What Covid Taught Me About the Embarrassing Parts in the Bible – Hope 103.2

What Covid Taught Me About the Embarrassing Parts in the Bible

During COVID, those weird Old Testament laws about isolating, washing hands and social distancing from the unclean suddenly make a lot of sense.

By Sam ChanTuesday 27 Apr 2021Faith

I like to use the Bible in One Year reading program. It’s an easy way to read the whole Bible in one year.

But it also exposes me to embarrassing parts of the Bible that I wouldn’t normally read.

For example, I had to read Leviticus chapters 14-15.

It has cringe-worthy stuff on what to do with skin diseases:

The person to be cleansed must wash their clothes, shave off all their hair and bathe with water; then they will be ceremonially clean. After this they may come into the camp, but they must stay outside their tent for seven days. Leviticus 14:8

Or mouldy houses:

… the house is unclean. It must be torn down – its stones, timbers and all the plaster – and taken out of the town to an unclean place. Leviticus 14:44-45

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Or bodily discharges (eww):

Anyone the man with a discharge touches without rinsing his hands with water must wash their clothes and bathe with water, and they will be unclean till evening. Leviticus 15:11

I used to roll my eyes whenever I read this “clean” and “unclean” stuff.

It’s so old-fashioned and unnecessarily strict. Something a superstitious Chinese grand-auntie might make you do, but not a modern Westerner.

But during COVID, these weird Old Testament laws suddenly made sense.

They ask us to do what we’ve done during the pandemic: social distancing, isolation, and washing hands.

COVID taught us that diseases are easily transmitted. Our individual actions have consequences upon friends, family, and community.

COVID taught us that we’re all at risk. Worse, we can be carriers of disease without knowing it.

If we’re socially responsible, we will do as we’re told. Wear the mask. Keep your distance. Stay at home.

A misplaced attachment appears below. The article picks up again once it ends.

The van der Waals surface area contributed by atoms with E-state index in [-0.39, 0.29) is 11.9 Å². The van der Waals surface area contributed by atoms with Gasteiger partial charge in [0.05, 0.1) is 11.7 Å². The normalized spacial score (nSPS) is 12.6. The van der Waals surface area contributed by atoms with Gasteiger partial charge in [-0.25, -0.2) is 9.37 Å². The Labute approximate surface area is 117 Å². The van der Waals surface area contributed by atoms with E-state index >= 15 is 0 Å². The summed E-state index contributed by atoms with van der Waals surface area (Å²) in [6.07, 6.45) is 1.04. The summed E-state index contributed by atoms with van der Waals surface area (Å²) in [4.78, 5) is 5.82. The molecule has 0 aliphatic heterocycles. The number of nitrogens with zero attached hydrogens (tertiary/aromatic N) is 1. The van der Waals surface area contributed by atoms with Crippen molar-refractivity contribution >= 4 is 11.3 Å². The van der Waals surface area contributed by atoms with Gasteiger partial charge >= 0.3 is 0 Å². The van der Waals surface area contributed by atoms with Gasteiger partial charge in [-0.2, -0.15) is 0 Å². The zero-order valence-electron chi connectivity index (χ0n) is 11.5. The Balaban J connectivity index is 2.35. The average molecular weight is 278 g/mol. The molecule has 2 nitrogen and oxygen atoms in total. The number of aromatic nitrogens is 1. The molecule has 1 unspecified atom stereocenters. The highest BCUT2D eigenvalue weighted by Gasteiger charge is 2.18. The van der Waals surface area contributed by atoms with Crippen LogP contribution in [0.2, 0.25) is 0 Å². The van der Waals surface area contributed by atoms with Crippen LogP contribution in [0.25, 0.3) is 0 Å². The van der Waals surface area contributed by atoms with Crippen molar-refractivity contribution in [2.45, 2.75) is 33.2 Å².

But pride stops us from wanting to do these things. There is something humiliating and stigmatising about wearing a mask in public.

These Old Testament laws function the same way. They are God’s ways of humbling us. None of us are immune to uncleanliness.

The OT laws are God’s ways of saying that it’s not just our skin, houses, and discharges that are unclean. Our hearts are desperately unclean.

And, even if we can clean up our skin, houses, and discharges, our hearts can never be clean.

And, that was the whole point of sending Jesus. To perform a deep, deep cleansing of our hearts.

During COVID, we had to wear masks, socially distance and isolate ourselves.

But because of Jesus, we can stand unmasked before God. Never distanced. And never isolated.

“Are you so dull?” he asked. “Don’t you see that nothing that enters a person from the outside can defile them? For it doesn’t go into their heart but into their stomach, and then out of the body.” (In saying this, Jesus declared all foods clean.) He went on: “What comes out of a person is what defiles them. Mark 7:18-20

The law is only a shadow of the good things that are coming – not the realities themselves. For this reason it can never, by the same sacrifices repeated endlessly year after year, make perfect those who draw near to worship. Otherwise, would they not have stopped being offered? For the worshipers would have been cleansed once for all, and would no longer have felt guilty for their sins. But those sacrifices are an annual reminder of sins. It is impossible for the blood of bulls and goats to take away sins. Hebrews 10:1-4

Therefore, brothers and sisters, since we have confidence to enter the Most Holy Place by the blood of Jesus, by a new and living way opened for us through the curtain, that is, his body, and since we have a great priest over the house of God, let us draw near to God with a sincere heart and with the full assurance that faith brings, having our hearts sprinkled to cleanse us from a guilty conscience and having our bodies washed with pure water. Hebrews 10:19-22


Article supplied with thanks to Espresso Theology.

About the Author: Sam is a theologian, preacher, author, evangelist, ethicist, cultural analyst and medical doctor.

Feature image: Photo by cottonbro from Pexels